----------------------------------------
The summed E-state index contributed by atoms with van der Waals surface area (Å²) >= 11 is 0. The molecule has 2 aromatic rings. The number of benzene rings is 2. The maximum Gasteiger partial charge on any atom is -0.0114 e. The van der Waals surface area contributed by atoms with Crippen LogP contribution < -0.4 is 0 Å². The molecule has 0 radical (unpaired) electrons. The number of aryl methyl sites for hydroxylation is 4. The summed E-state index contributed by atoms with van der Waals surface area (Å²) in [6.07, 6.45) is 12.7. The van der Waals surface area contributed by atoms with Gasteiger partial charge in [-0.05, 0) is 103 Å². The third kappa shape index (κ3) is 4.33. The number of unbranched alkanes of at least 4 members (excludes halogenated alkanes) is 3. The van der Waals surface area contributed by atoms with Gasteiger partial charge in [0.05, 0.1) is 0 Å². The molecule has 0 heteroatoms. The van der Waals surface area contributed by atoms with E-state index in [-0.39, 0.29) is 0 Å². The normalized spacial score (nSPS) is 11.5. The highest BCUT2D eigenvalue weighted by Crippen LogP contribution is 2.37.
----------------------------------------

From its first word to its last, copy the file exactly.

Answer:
The summed E-state index contributed by atoms with van der Waals surface area (Å²) >= 11 is 0. The molecule has 2 aromatic rings. The number of benzene rings is 2. The maximum Gasteiger partial charge on any atom is -0.0114 e. The van der Waals surface area contributed by atoms with Crippen LogP contribution < -0.4 is 0 Å². The molecule has 0 radical (unpaired) electrons. The number of aryl methyl sites for hydroxylation is 4. The summed E-state index contributed by atoms with van der Waals surface area (Å²) in [6.07, 6.45) is 12.7. The van der Waals surface area contributed by atoms with Gasteiger partial charge in [-0.05, 0) is 103 Å². The third kappa shape index (κ3) is 4.33. The number of unbranched alkanes of at least 4 members (excludes halogenated alkanes) is 3. The van der Waals surface area contributed by atoms with Gasteiger partial charge in [0.05, 0.1) is 0 Å². The molecule has 0 heteroatoms. The van der Waals surface area contributed by atoms with E-state index in [-0.39, 0.29) is 0 Å². The normalized spacial score (nSPS) is 11.5. The highest BCUT2D eigenvalue weighted by Crippen LogP contribution is 2.37.